Gabriela Zamorano: South and East: Fragments Rural Images from the South of Mexico and Palestine
Now, frozen in paper, they became memories. Like memory, they take shape in fragments. South and East. South Rural Mexico and Palestine. Although at a distance they seem alike. Or perhaps the sights that remained in these images, like memories, allow us to trace a bridge. Daily life. A smile. An important thing to have with you while you pose for a picture. A family meal. A frozen piece of a song. An interrupted game at the Palestinian sea - one that is both beach and border. Crowded refugee camps and abandoned corn fields emptied by poverty and migration. South and East. Life goes on, it still happens there. These are just images in an attempt to invoke as fragmented memories, the dignity of lives that have become disposable within the absurd games of economic wars.
Gabriela Zamorano was born and raised in Mexico City. She studied social communication as well as journalism, video and ethnographic photography. In 1993, she began communications projects at a prison, then later in indigenous communities in Chiapas.
After University, she moved to Oaxaca where she worked for a civil organization (Transparencia S.C.) on a research project about the impact of government policies on the indigenous population. In 1998, she was invited by the women's commission of a regional organization (Union de Comunidades Indigenas de la Zona Norte del Istmo) to create a communication center. During a period of two years she worked to develop a series of workshops with local indigenous women.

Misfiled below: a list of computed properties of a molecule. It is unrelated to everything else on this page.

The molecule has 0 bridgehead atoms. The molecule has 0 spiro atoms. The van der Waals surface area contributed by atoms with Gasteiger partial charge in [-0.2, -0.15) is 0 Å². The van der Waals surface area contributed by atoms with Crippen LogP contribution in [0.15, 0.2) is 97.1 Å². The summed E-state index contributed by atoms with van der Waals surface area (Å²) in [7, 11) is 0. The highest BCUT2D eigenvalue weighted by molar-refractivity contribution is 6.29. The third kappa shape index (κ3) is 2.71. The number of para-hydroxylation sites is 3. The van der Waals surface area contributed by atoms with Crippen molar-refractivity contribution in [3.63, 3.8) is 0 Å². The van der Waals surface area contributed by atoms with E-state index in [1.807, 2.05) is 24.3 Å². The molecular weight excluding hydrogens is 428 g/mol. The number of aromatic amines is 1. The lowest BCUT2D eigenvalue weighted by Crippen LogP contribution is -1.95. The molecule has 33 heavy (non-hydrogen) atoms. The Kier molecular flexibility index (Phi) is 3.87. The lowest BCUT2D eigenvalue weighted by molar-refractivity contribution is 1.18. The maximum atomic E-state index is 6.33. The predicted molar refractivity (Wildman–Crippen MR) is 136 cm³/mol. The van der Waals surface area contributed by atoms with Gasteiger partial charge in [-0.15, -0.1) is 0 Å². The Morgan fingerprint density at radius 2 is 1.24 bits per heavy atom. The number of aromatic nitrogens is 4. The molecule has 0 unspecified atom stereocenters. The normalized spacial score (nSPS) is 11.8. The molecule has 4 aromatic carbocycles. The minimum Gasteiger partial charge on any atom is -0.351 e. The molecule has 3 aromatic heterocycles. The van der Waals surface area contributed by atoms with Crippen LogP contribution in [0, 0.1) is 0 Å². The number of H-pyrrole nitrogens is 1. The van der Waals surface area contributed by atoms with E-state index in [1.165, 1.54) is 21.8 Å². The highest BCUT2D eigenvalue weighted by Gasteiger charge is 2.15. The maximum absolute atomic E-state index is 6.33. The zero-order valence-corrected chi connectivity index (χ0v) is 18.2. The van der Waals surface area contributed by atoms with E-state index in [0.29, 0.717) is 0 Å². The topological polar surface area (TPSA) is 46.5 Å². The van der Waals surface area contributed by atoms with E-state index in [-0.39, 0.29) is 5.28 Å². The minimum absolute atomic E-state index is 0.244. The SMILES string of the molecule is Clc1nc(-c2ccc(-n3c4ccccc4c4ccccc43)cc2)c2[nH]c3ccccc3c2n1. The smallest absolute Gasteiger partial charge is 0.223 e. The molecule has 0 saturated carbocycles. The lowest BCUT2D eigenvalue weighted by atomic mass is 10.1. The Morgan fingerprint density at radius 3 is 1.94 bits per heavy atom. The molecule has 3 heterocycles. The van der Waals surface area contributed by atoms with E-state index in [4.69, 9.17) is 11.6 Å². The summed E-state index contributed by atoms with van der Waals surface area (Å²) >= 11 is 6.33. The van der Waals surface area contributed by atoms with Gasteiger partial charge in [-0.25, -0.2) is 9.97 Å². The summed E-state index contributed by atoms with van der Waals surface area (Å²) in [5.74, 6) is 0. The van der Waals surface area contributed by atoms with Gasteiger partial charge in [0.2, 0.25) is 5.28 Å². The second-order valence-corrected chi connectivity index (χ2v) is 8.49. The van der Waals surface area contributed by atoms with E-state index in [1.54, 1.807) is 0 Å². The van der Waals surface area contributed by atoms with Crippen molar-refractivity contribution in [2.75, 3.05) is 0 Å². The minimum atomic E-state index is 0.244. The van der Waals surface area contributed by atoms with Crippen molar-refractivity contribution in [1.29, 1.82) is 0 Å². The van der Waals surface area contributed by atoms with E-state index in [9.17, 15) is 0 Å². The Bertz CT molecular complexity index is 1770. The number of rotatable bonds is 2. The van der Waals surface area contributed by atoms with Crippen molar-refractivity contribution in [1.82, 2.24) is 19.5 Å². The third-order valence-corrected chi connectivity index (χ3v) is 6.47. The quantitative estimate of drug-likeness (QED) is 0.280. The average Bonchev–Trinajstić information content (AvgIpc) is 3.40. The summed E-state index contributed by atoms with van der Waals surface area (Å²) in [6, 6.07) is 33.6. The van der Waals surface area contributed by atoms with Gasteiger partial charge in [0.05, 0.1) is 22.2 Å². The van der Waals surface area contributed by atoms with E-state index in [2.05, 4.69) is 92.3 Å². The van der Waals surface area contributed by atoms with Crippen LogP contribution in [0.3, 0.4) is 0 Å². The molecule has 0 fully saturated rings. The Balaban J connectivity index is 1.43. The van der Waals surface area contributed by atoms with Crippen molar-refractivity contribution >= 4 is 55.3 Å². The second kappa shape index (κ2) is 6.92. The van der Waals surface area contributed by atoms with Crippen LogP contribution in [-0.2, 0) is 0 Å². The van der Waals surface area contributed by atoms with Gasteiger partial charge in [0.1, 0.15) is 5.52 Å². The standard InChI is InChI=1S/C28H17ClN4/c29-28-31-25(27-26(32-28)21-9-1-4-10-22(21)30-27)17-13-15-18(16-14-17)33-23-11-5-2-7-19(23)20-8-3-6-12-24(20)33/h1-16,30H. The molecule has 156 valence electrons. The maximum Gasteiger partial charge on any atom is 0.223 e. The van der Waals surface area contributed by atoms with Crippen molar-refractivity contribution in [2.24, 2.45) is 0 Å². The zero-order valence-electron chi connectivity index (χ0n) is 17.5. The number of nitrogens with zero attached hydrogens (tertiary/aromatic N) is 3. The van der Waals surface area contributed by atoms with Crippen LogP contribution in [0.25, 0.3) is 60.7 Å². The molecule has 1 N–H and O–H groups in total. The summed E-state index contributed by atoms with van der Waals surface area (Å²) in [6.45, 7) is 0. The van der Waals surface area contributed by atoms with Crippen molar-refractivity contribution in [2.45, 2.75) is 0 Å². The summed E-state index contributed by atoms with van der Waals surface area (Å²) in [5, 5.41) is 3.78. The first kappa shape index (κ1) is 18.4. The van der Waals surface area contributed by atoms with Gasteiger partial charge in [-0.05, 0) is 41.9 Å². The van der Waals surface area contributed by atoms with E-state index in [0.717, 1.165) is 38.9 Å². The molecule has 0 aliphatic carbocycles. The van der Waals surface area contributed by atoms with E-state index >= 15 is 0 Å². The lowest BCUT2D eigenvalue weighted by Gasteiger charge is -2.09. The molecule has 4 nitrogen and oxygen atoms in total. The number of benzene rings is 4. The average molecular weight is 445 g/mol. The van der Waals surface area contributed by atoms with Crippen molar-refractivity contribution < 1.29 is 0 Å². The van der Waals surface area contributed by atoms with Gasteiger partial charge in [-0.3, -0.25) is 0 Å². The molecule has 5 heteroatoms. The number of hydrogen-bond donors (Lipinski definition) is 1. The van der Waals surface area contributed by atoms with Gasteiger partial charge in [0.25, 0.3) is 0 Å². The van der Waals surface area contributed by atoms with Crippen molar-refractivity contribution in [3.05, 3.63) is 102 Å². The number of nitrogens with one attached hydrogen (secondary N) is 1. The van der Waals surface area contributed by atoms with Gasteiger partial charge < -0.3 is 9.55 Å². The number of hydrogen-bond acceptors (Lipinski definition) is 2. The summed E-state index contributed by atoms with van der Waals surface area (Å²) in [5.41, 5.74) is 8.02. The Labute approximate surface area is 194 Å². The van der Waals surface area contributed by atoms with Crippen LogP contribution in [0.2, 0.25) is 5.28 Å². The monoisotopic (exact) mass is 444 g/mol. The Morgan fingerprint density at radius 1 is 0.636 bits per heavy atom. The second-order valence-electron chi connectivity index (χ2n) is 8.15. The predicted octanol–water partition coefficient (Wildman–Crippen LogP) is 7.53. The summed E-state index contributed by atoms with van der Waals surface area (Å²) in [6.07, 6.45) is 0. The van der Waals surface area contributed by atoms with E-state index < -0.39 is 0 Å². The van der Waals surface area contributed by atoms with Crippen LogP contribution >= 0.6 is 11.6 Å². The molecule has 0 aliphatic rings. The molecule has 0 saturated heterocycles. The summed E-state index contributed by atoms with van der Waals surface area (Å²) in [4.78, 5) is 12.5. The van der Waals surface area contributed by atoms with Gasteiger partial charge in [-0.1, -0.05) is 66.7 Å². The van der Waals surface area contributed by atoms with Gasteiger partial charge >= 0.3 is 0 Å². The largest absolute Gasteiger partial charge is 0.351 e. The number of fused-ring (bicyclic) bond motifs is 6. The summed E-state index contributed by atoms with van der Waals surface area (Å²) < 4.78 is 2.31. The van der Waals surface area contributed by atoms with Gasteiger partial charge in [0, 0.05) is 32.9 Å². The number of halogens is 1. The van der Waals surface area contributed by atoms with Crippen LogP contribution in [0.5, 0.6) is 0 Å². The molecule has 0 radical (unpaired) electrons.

It was in that time that she worked on photographic essays that include: rural campesino daily life in Oaxaca and Chiapas, traditional parties and musicians, and labor in garbage dumps around urban areas. In 1998, Gabriela also went to Palestine and photographed families, which for her reflected similar circumstances to what she saw in Mexico.
Currently Ms. Zamorano is a candidate for Ph.D. in Anthropology at the City University of NY. Her academic interests focus on the construction of political identities in the South of Mexico.
"My academic and professional interests are deeply inspired and rooted in my photographic practice, which to me represents a personal and intimate connection to the people that I work with and that makes me believe that the world can become a different place."